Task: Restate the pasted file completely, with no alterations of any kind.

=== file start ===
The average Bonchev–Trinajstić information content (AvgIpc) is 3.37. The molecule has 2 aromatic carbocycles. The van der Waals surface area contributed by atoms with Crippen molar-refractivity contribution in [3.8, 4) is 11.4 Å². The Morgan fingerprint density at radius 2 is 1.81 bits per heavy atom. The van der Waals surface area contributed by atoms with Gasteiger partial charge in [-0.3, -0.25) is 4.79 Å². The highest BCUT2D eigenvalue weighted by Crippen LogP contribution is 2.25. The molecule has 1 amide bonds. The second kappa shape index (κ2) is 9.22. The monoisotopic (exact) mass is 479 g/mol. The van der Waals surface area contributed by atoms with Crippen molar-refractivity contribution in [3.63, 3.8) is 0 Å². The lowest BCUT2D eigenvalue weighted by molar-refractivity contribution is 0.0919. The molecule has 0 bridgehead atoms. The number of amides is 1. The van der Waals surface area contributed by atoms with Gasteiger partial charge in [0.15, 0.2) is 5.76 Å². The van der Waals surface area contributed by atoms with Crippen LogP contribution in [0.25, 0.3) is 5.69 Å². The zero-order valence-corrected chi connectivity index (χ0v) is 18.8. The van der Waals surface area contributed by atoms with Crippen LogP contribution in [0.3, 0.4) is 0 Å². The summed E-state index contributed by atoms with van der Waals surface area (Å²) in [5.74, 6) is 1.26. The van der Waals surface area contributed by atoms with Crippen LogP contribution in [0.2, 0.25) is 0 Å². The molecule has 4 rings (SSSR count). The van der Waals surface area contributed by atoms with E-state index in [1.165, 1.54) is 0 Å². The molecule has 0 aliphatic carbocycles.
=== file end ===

The average Bonchev–Trinajstić information content (AvgIpc) is 3.37. The molecule has 2 aromatic carbocycles. The van der Waals surface area contributed by atoms with Crippen molar-refractivity contribution in [3.8, 4) is 11.4 Å². The Morgan fingerprint density at radius 2 is 1.81 bits per heavy atom. The van der Waals surface area contributed by atoms with Gasteiger partial charge in [-0.3, -0.25) is 4.79 Å². The highest BCUT2D eigenvalue weighted by Crippen LogP contribution is 2.25. The molecule has 1 amide bonds. The second kappa shape index (κ2) is 9.22. The monoisotopic (exact) mass is 479 g/mol. The van der Waals surface area contributed by atoms with Crippen molar-refractivity contribution in [3.63, 3.8) is 0 Å². The lowest BCUT2D eigenvalue weighted by molar-refractivity contribution is 0.0919. The molecule has 0 bridgehead atoms. The number of amides is 1. The van der Waals surface area contributed by atoms with Gasteiger partial charge in [0.15, 0.2) is 5.76 Å². The van der Waals surface area contributed by atoms with Crippen LogP contribution in [0.25, 0.3) is 5.69 Å². The zero-order valence-corrected chi connectivity index (χ0v) is 18.8. The van der Waals surface area contributed by atoms with Crippen LogP contribution in [0.3, 0.4) is 0 Å². The summed E-state index contributed by atoms with van der Waals surface area (Å²) in [5.74, 6) is 1.26. The van der Waals surface area contributed by atoms with Crippen LogP contribution in [0.2, 0.25) is 0 Å². The molecule has 4 rings (SSSR count). The van der Waals surface area contributed by atoms with E-state index in [1.165, 1.54) is 0 Å². The molecule has 0 aliphatic carbocycles.